I recently put together a handout of slides for the Council of Exceptional Children convention in Philadelphia (2014). Here’s the link in case you’re looking for a quickie resource to print out: TechgoalsIEP_YTS
Full article below (originally posted in the CTEBVI Journal, Fall 2013):
Many of us who work with students with visual impairments know how quickly technology changes, and it can be daunting keeping up with the latest and greatest. However, simply knowing what the options are can be quite a different challenge from knowing how to implement the technology into practice. This article focuses on the latter: How do we implement the technology into practice? Implementation is key to maintain relevance of the technology used, and to validate to funding sources that the investment was sound. In our current climate of data based decision-making, IEP goals are what drive instruction. A thoughtfully written goal ensures that any technology is aligned with a functional or academic goal, and truly implements its use as a tool for learning and instruction.
Consider writing a series of objectives that can function as a task analysis to break down the progression toward the overall goal. This is where you can identify device-specific skills, such as: The student will turn on the Zoom feature of a touch screen tablet, and independently use the correct gestures to zoom in and out. While the objectives are a good method of targeting the device-specific skills, it is important that the overall goal aligns with the bigger picture of why it is being used for true implementation into learning and instruction.
These guidelines for developing technology goals are offered as suggestions, and were developed based on what has helped me teach technology to my students and support staff.
Examples: During sensorimotor time, during circle time, in classes where there are paper handouts, in classes where there are powerpoint lectures, during reading periods
Examples: to improve visual tracking, to motivate a visually guided reach, to complete written work, to access and read digital talking books/textbooks, to view digital versions of classroom handouts
Examples: hand under hand, verbal, independently
Examples: Touch screen device with cause and effect apps such as ___, Touch screen device with screen reading capability, touch screen device with magnification features, a refreshable braille display with Bluetooth connection, tablet device with built-in camera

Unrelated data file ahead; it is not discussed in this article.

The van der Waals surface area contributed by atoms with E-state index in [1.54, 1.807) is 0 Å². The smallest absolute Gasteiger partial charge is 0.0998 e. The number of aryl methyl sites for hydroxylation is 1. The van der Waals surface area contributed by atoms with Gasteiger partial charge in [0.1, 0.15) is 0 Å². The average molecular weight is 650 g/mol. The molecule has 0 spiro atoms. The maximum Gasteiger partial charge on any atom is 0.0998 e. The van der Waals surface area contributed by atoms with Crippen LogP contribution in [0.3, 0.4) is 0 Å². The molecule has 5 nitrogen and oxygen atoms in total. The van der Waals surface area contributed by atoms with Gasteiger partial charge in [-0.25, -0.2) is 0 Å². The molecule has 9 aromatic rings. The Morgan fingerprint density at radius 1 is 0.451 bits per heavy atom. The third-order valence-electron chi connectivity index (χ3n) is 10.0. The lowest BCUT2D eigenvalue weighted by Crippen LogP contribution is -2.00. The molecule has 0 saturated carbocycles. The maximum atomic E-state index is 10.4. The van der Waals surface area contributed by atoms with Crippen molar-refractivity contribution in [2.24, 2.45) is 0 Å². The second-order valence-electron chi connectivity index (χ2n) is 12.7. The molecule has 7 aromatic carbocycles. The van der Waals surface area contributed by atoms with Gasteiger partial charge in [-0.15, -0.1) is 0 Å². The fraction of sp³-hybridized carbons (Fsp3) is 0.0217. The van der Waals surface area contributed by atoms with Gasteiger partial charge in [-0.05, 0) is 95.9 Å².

Examples: For two out of three worksheets, for 4 out of 5 sensorimotor activities
1. During sensorimotor activities, Michael will use a touch screen device with cause and effect apps such as Duplo Jams to motivate a visually guided reach. The device will be placed on a slant board within the central field of vision within a clutter free environment, and he will touch at least 5 items on the screen with one hand, with less than 5 hand under hand physical prompts within a 15 minute period, for 4 out of 5 trials by June 15, 2014.
2. In classes with paper worksheets, Michael will independently access digital versions of the same worksheet as peers, using a touch screen device with voice over and screen magnification accessibility features such as an iPad. He will use this device independently with less than 2 verbal prompts per class to view and complete work at the same time as peers for 2 out of 3 handouts for 3 out of 4 weeks by June 15, 2014.
Objective 1: By October 2013, Michael will send invitations to share folders using a cloud computing program such as Dropbox with at least 2 teachers who utilize handouts in the classroom. He will do so witih decreasing verbal assistance from the TVI.
Objective 2: By January 2014, Michael will independently use the zoom accessibility feature on his touch screen device to accurately enlarge digital documents to his preferred viewing size. He will do so for 2 out of 3 documents that require magnification with less than 2 verbal prompts per document.
Objective 3: By April 2014, Michael will independently use annotation functions in a document editing app such as CloudOn to complete a digital worksheet he has received electronically on his touch screen device for 2 out of 3 documents with less than 2 verbal prompts per document.
The sample goals and objectives represent my own style of writing. Everyone will naturally write goals differently, but generally the more specifically you can relate technology use to an instructional objective, the easier it will be to implement functionally and measure the efficacy of the technology and activity.
These goals might be lengthy, but if you are an itinerant or work with assistants who carry out instructional activities, a well-written goal serves as a recipe for how others will carry out instruction in your absence.
Remember: goals should be written within the overarching context of use for instruction. Device specific skills such as turning the device on, or adjusting the speech rate, should be addressed within objectives so that the goal remains driven by the student’s learning and not the device itself. Technology is merely a tool that supports access to learning!